Mooshy La La

Bringing Bohemian Glamour from Decadent Decades Past!

Bohemian (Czechoslovakia) Jewellery


Bohemia, which is now a part of the Czech  Republic, played an important role in the history of costume jewellery. It was in glass centre of Gablonz, at the end of the Victorian Era that Austrian jeweller Swarovski introduced the first cut-glass crystals to successfully imitate the look of, Diamonds, Rubies, Sapphires and Emeralds. In 1892, Swarovski patented a mechanical glass cutter so his crystals could be mass-produced to meet the high demand.

Bohemian costume jewellers also pioneered a technique for replicating the look of Pearls which  were enormously popular at the beginning of the  20th Century. Instead of    using glass, jeweller makers would cut mother of pearl into beads, which were  then shaped and polished until they resembled  the real thing. But glass remains the Bohemia region’s most important contribution to costume   jewellery.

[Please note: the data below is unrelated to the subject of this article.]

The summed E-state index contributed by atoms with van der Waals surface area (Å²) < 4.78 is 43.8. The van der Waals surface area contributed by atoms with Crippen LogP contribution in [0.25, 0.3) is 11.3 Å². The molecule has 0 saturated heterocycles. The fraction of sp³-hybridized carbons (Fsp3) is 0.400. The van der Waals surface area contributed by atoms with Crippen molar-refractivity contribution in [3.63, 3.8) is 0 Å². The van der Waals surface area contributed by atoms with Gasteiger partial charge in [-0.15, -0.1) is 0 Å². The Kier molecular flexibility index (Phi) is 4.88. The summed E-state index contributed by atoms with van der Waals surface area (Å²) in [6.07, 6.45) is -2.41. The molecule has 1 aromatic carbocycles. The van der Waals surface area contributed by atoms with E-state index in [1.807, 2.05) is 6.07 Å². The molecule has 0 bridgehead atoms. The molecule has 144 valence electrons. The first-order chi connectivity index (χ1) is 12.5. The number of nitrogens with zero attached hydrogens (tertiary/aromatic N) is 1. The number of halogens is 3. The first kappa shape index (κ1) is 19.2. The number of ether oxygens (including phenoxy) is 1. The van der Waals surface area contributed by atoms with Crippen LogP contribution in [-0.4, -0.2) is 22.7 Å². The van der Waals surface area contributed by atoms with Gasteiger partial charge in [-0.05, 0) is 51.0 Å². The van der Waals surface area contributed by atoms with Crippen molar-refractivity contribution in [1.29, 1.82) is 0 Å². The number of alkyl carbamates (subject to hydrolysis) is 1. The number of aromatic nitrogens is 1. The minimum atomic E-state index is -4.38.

Beads rivalling those produced in Venice were strung into gaily coloured necklaces which swung from the  necks of flappers during the 1920’s. Sometimes filigreed  settings held a handful of singular glass stones. Other times, heavier       rectangular brooches were crammed to their   corners with rhinestones in emerald green, sapphire blue, amethyst purple, and ruby red.

(text Collectors Weekly)



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This spectacular large sapphire czech glass brooch, set in a heart shaped gold tone filigree setting, is typical of the vivid colourful style of jewellery made in Gablonz during the Art Deco period. (Available from

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multi strand peacock

PicMonkey Collage

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(to be continued….)

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This entry was posted on February 16, 2015 by in Uncategorized.

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